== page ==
Moriarty Tribunal

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The Moriarty Tribunal, officially called the Tribunal of Inquiry into certain Payments to Politicians and Related Matters, was an Irish Tribunal of Inquiry established in 1997 into the financial affairs of politicians Charles Haughey and Michael Lowry. It has revealed significant tax evasion by these and other politicians and leading businessmen. As a consequence, the tax authorities have recovered millions of euro in settlements and penalties from many individuals. The final report of the tribunal was expected to be published in mid-January 2010,[1] but was delayed and was published 22 March 2011.

Background[edit]

As a result of change of management in Dunnes Stores, a leading retail group in Ireland, it was revealed in the press that Ben Dunne had made substantial secret payments to the former Taoiseach Charles Haughey and Minister Michael Lowry. In response the Bruton Government established The McCracken Inquiry in 1997 to investigate. The inquiry reported in late 1997 and confirmed the facts and revealed monies in secret Ansbacher accounts owned by Haughey for which it could not determine the source.

Establishment[edit]

The tribunal sat in Dublin Castle

In response to the McCracken Report, the new Ahern Government issued terms of reference for a new follow-up tribunal on 26 September 1997. The sole member of the Tribunal is the Honourable Justice Michael Moriarty, leading to the name Moriarty Tribunal.

The terms were inquiry into (inter alia):

  • whether substantial payments which might not have been ethical to receive were made to Charles Haughey (Taoiseach during part of the time concerned) and Michael Lowry between 1 January 1979 and 31 December 1996,
  • the source of those payments,
  • whether payments were made to people holding public office,
  • whether Mr Haughey made any decisions benefiting a person making such a payment,
  • the source of money in various bank accounts in Ireland, the Channel Islands, and the Isle of Man,
  • whether the Republic's tax authorities were properly and timely informed of the existence of various payments and gifts to Messrs. Haughey and Lowry.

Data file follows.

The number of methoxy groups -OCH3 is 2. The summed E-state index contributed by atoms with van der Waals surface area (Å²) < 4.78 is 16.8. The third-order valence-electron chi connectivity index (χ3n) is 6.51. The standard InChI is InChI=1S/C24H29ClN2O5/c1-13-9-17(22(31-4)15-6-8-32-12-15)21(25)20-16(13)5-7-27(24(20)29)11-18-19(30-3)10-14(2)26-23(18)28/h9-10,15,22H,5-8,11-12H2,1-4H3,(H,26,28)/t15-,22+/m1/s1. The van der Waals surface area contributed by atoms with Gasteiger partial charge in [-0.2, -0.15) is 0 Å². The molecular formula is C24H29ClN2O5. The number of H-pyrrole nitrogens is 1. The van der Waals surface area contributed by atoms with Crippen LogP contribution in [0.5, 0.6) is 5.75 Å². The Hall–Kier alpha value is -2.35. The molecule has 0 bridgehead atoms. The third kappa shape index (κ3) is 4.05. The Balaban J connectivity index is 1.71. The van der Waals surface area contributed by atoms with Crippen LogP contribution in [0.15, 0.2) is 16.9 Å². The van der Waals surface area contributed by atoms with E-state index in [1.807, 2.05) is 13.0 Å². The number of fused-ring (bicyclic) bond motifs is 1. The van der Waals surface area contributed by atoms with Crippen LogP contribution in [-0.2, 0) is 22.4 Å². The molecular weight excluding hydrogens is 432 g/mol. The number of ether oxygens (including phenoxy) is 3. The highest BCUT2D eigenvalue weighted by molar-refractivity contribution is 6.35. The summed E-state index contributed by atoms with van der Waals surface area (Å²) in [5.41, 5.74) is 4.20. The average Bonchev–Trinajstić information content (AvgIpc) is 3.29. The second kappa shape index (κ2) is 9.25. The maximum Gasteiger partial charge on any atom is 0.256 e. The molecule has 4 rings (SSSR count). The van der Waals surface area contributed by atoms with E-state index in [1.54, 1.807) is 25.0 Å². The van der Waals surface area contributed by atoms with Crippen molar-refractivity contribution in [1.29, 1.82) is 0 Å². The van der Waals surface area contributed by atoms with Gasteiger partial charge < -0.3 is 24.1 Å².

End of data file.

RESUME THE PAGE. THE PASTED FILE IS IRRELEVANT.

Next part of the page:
The preliminary report into the Haughey payments was published on 19 December 2006.

Costs and delays[edit]

The Tribunal sat for the first time on 31 October 1997 and heard its first witness on 28 January 1999. By September 2004, the Tribunal had sat on 286 days but sittings were suspended pending a High Court hearing in which mobile phone entrepreneur Denis O'Brien tried unsuccessfully to prevent the tribunal from investigating Michael Lowry's involvement in his purchase of Doncaster Rovers F.C..[2] The tribunal ended up lasting much longer than anticipated and cost the state millions in direct costs and legal assistance to witnesses, something that has been criticised by the people whom the tribunal investigated.

In March 2010, it was estimated the tribunal had cost the state approximately €39 million, with final costs expected to exceed €100 million.[3]

Volume I[edit]

  • Dunne payments to Haughey
  • Use of accounts in Ansbacher by Haughey
  • Management of Haughey's financial affairs by Des Treanor
  • Sale of Glen Ding Woods to CRH plc
  • Management of donations for a liver transplant for Brian Lenihan

2006 Findings[edit]

  • Confirmation of facts regarding payments by Dunne to Haughey and Lowry
  • Confirmation of use of the Ansbacher accounts by Haughey
  • Mr. Haughey had obstructed the tribunal
  • Tax avoidance findings
  • Mr. Haughey stole a "sizeable proportion" from the Brian Lenihan medical fund and took steps to conceal his actions[4]
  • Claims that Mr. Haughey knew little about his own personal finances were rejected[5]
  • Charles Haughey accepted cash in return for favours throughout his political career.[6]

Consequences[edit]

  • Investigations of Mr Haughey and Mr Lowry for tax evasion by the Revenue Commissioners. Settlements by both
  • Advance sale and leaseback of his home, Abbeville, by Mr Haughey
  • Revelations of use of the Ansbacher accounts by other businessmen and politicians for tax avoidance. An interim report on the lead to an investigation by the Department of Trade and Enterprise which named the holders, and led to Denis Foley TD leaving Fianna Fáil.
  • Related press investigations on corruption, such as that on Beverley Flynn TD
  • Related investigations by the Dáil Public Accounts committee on the use of foreign accounts for tax evasion, leading to settlements by the banks, and thousands of individuals.

Volume II[edit]

Awarding of the second mobile phone licence[edit]